Sep 26, '06I live in Los Angeles and its not true here. If you have your LVN license and have completed the prerequisites you can enter the 3rd semester of the RN program with no wait. The two to three year waiting list applies to first semester RN students. By the time the third semester comes around many RN students have flunked out. This leaves openings for LVN's to join. There are also some community colleges in Los Angeles without waiting lists for the RN programs.
Sep 27, '06I got into the RN program one year after graduating from LVN school. I graduated May 2005, took microbiology, took a semester off to get some money together and started the RN program August 2006.
And for those that wonder why anyone would take the ADN path rather than the BSN route. I was broke, divorced, my mother couldn't help me because she only works four hours a day so she can care for my grandmother and the closest University is over an hour away. Simply put, I had bills to pay (financial aid may pay for school and on-campus living but isn't paying for my grandmothers medication, my truck payment and health insurance), family to take care who have no one else to depend on and I was on a short time frame.
Sep 27, '06Quote from wildmountainchildBecause, as already stated, many of us have financial or family commitments that we cannot get out of. I'm also divorced, I've got car payments, outstanding loans. Getting a BSN is starting to look REALLY difficult. I simply can no longer afford to "not work" for 4 years.First of all......why would anyone get an ADN instead of a BSN? .....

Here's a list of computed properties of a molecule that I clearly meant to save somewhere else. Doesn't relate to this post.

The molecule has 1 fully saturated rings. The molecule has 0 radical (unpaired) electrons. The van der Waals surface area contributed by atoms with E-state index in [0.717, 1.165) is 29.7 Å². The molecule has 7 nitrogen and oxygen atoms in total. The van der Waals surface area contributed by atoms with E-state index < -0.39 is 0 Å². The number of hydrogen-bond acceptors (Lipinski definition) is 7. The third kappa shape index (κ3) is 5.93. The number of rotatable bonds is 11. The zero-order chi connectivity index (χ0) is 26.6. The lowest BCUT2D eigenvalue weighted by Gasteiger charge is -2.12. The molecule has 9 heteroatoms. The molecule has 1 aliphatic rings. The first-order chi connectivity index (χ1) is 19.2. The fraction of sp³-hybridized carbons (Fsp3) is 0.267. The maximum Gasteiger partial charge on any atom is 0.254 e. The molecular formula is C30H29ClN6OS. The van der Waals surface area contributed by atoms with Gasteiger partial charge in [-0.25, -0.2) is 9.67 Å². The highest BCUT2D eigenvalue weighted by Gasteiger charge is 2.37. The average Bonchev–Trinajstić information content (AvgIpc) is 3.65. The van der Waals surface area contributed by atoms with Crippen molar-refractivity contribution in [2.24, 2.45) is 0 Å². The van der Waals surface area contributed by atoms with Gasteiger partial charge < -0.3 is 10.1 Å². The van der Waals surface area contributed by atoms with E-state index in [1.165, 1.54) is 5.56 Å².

Quote from puresassHuh? I have a BFA, returned to school 5 years later and took out loans to take pre-med science classes. Once you have a degree, you are eligible for only loans, and you must be in a degree-seeking program. But you can get money to pay for school post bachelors. I have no idea where this came from, but it's not correct.for those with a BA/BS in another field, you don't get financial aid when you go back to school afterwards unless it's for grad school & i can't afford to pay for another BS all by myself, so i'm going for my ASN since it's cheaper (by $300-$400/unit).
Sep 27, '06Originally Posted by Quickbeam
This is true...aid really becomes non-existent once you have a bachelor's in anything and want to get a different one. I did find it was cheaper for me to go to an accelerated BSN program than it would have been for me to go ADN, taking into account opportunity costs.That certainly wasn't true for me -- just the opposite in fact. I was ineligible for federal funds but I got a need-based Board of Governor's fee waiver from the State of California community colleges for my tuition in spite of a previous B.A. Why? Because ADN is considered job training.
I'm glad things are more open now. My experience was 20 years ago.